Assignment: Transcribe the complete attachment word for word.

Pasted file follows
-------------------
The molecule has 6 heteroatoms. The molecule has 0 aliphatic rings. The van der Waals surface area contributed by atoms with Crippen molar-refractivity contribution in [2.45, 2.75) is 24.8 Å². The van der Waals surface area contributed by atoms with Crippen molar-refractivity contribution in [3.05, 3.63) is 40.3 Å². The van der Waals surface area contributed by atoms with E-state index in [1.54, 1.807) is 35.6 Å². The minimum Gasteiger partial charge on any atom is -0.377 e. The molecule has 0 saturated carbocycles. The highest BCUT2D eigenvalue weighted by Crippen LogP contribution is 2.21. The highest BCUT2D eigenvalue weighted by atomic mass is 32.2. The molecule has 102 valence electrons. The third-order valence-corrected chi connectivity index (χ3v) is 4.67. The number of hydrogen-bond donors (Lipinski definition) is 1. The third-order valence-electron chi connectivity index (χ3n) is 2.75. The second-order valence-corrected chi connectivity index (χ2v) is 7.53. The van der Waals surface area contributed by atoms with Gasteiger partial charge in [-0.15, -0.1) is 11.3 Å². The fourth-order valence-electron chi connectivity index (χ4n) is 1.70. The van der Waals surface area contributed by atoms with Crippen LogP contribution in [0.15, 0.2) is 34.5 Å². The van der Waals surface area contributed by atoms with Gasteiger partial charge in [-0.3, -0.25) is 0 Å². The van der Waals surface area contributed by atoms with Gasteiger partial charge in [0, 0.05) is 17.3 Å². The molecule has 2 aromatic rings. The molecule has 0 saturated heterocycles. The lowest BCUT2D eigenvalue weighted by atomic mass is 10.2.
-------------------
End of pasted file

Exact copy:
The molecule has 6 heteroatoms. The molecule has 0 aliphatic rings. The van der Waals surface area contributed by atoms with Crippen molar-refractivity contribution in [2.45, 2.75) is 24.8 Å². The van der Waals surface area contributed by atoms with Crippen molar-refractivity contribution in [3.05, 3.63) is 40.3 Å². The van der Waals surface area contributed by atoms with E-state index in [1.54, 1.807) is 35.6 Å². The minimum Gasteiger partial charge on any atom is -0.377 e. The molecule has 0 saturated carbocycles. The highest BCUT2D eigenvalue weighted by Crippen LogP contribution is 2.21. The highest BCUT2D eigenvalue weighted by atomic mass is 32.2. The molecule has 102 valence electrons. The third-order valence-corrected chi connectivity index (χ3v) is 4.67. The number of hydrogen-bond donors (Lipinski definition) is 1. The third-order valence-electron chi connectivity index (χ3n) is 2.75. The second-order valence-corrected chi connectivity index (χ2v) is 7.53. The van der Waals surface area contributed by atoms with Gasteiger partial charge in [-0.15, -0.1) is 11.3 Å². The fourth-order valence-electron chi connectivity index (χ4n) is 1.70. The van der Waals surface area contributed by atoms with Crippen LogP contribution in [0.15, 0.2) is 34.5 Å². The van der Waals surface area contributed by atoms with Gasteiger partial charge in [-0.3, -0.25) is 0 Å². The van der Waals surface area contributed by atoms with Gasteiger partial charge in [0, 0.05) is 17.3 Å². The molecule has 2 aromatic rings. The molecule has 0 saturated heterocycles. The lowest BCUT2D eigenvalue weighted by atomic mass is 10.2.